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The mental rotation is the ability to rotate the two-dimensional mental representations. The state of the mind rotation must be the same as the visual contact. In other words, one can have visual objects and quickly rotate them in the human mind to form a different pattern or image.
The experiment proved that mental images are like pictures. Pictures have the characteristics of three-dimensional objects. Images in the head have the same qualities, even when they are two-dimensional (Reisberg, 2013). Mental rotation is the art of the brain moving objects so that one can understand what they are and classify them according to their origin and location.
It is the way the mind recognizes objects in the environment. One has to make a mental image of an object in mind (Reisberg, 2013). The mind rotates that object mentally until one can reach a comparison for the object. Once the comparison is complete, one has to decide if the objects are alike or if they differ. It is then time to report the decision (Reisberg, 2013). Other experiments include the work of Shepard, Chipman, Finke, and Pinker. Smith and Schwartz also concluded their findings.
Mental scanning supports the depictive theory of imagery (Reisberg, 2013. Stephen Kosslyn and others developed the idea of the mind images about the fictional pictures (Reisberg, 2013). People would mentally draw a fictional map, including all the landmarks (Beauvais, 2013). Therefore, it proved that the typical results of the mental scanning experiment supported the idea that mental images are like pictures.
Other researchers and analysts got interested in the findings and continued with the experiments. Most of the results proved that the initial findings were correct (Capriotti, 2013). Martha Farah did another research with the agnosia visual patients. Due to their brain damage, they could not answer some questions on image generation. The results illustrated that the patients were good at image rotation and scanning. They supported the same idea. Shepard and Chipman also found out that one could draw a picture from memory (Capriotti, 2013).
Findings on Genie
Genie’s story is one that gives the best example of learning a language. She heard a few words from her father (Abello-Contesse, 2008). She also could recognize the sound of music from a piano and an airplane’s sound. It shows that experience and environment are critical to a learner’s ability to grasp speech at a young age. Nurture is more important for language acquisition than nature. The fact that she had a family did not make her a good speaker (Du, 2010). Adoption cases prove that children can quickly adapt to the accent of their foster parents because it is the environment they relate to at that time (Du, 2010).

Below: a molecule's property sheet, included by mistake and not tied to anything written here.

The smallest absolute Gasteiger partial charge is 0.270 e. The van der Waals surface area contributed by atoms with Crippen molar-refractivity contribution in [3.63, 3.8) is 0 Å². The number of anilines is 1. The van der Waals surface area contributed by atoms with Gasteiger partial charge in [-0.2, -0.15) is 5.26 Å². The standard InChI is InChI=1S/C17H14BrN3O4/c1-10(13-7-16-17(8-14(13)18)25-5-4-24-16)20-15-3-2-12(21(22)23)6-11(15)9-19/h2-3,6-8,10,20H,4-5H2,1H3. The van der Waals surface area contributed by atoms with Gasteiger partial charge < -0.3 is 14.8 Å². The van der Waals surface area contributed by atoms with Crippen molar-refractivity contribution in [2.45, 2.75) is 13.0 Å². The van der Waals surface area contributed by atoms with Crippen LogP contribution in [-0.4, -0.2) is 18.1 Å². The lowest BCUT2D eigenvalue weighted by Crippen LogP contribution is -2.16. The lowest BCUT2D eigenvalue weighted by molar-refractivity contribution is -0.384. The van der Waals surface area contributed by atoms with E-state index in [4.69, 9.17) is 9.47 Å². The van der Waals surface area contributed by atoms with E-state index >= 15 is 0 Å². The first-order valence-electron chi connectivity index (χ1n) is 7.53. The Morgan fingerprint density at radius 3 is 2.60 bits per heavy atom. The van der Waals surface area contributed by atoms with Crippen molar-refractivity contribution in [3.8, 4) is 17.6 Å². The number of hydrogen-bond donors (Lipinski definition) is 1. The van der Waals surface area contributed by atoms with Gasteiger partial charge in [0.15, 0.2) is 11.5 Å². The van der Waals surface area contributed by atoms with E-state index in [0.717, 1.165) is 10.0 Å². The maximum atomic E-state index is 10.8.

Goals and Motivation
Goals put realistic expectations on the behavior of individuals because of understanding what one needs to do to achieve them. They improve motivation and morale (Deckers, 2014). Goals also assure a measure of success because of their design. They motivate individuals to work hard towards that success (Deckers, 2014).
One can achieve the goals if he or she works on them systematically by simplifying them. If there is no achievement, individuals and groups develop low self-esteem (Deckers, 2014).
It is advisable that the costs should produce considerable benefits to organizations and individuals. It encourages people to keep supporting the goal by incurring the cost that leads to the achievement of the goal.
Abello-Contesse, C. (2008). Age and the critical period hypothesis. English Language Teaching Journal, 63(2), 170-172. doi:10.1093/elt/ccn072.
Beauvais, F. (2013). Quantum-like interferences of experimenter’s mental states: Application to “Paradoxical” results in physiology. Neuroquantology, 11(2), 100-120. doi:10.14704/nq.2013.11.2.656.
Capriotti, G. (2013). Visions, mental images, real pictures. The mystical experience and the artistic patronage of sister battista da varano. Interkerkelijke Omroep Nederland, 6, 213-224. doi:10.1484/j.ikon.5.102950
Deckers, L. (2014). Motivation: Biological, psychological, and environmental (4th ed.). Boston, MA: Allyn & Bacon. ISBN-13: 978-0-205-61081-5.
Du, L. (2010). Assess the critical period hypothesis in second language acquisition. English Language Teaching, 3(2). doi:10.5539/elt.v3n2p219
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Reisberg, D. (2013). Cognition: Exploring the science of the mind (5th ed.). New York, NY: Norton and Company.